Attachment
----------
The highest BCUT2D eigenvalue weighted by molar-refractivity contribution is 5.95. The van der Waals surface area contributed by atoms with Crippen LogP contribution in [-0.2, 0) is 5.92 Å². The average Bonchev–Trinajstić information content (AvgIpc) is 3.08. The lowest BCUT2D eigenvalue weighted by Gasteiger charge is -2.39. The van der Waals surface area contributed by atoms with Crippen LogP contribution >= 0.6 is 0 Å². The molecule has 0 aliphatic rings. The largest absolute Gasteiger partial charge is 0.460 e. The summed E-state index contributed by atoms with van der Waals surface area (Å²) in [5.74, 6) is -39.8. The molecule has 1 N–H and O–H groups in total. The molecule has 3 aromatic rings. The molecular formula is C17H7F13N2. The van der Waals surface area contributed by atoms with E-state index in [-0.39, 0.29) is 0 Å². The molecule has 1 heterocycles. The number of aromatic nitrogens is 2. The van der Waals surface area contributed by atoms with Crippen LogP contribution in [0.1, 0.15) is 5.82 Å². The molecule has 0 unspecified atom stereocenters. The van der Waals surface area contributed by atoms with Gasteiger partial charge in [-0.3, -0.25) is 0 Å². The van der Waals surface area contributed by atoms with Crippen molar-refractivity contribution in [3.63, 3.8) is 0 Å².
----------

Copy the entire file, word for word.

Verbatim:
The highest BCUT2D eigenvalue weighted by molar-refractivity contribution is 5.95. The van der Waals surface area contributed by atoms with Crippen LogP contribution in [-0.2, 0) is 5.92 Å². The average Bonchev–Trinajstić information content (AvgIpc) is 3.08. The lowest BCUT2D eigenvalue weighted by Gasteiger charge is -2.39. The van der Waals surface area contributed by atoms with Crippen LogP contribution >= 0.6 is 0 Å². The molecule has 0 aliphatic rings. The largest absolute Gasteiger partial charge is 0.460 e. The summed E-state index contributed by atoms with van der Waals surface area (Å²) in [5.74, 6) is -39.8. The molecule has 1 N–H and O–H groups in total. The molecule has 3 aromatic rings. The molecular formula is C17H7F13N2. The van der Waals surface area contributed by atoms with E-state index in [-0.39, 0.29) is 0 Å². The molecule has 1 heterocycles. The number of aromatic nitrogens is 2. The van der Waals surface area contributed by atoms with Crippen LogP contribution in [0.1, 0.15) is 5.82 Å². The molecule has 0 unspecified atom stereocenters. The van der Waals surface area contributed by atoms with Gasteiger partial charge in [-0.3, -0.25) is 0 Å². The van der Waals surface area contributed by atoms with Crippen molar-refractivity contribution in [3.63, 3.8) is 0 Å².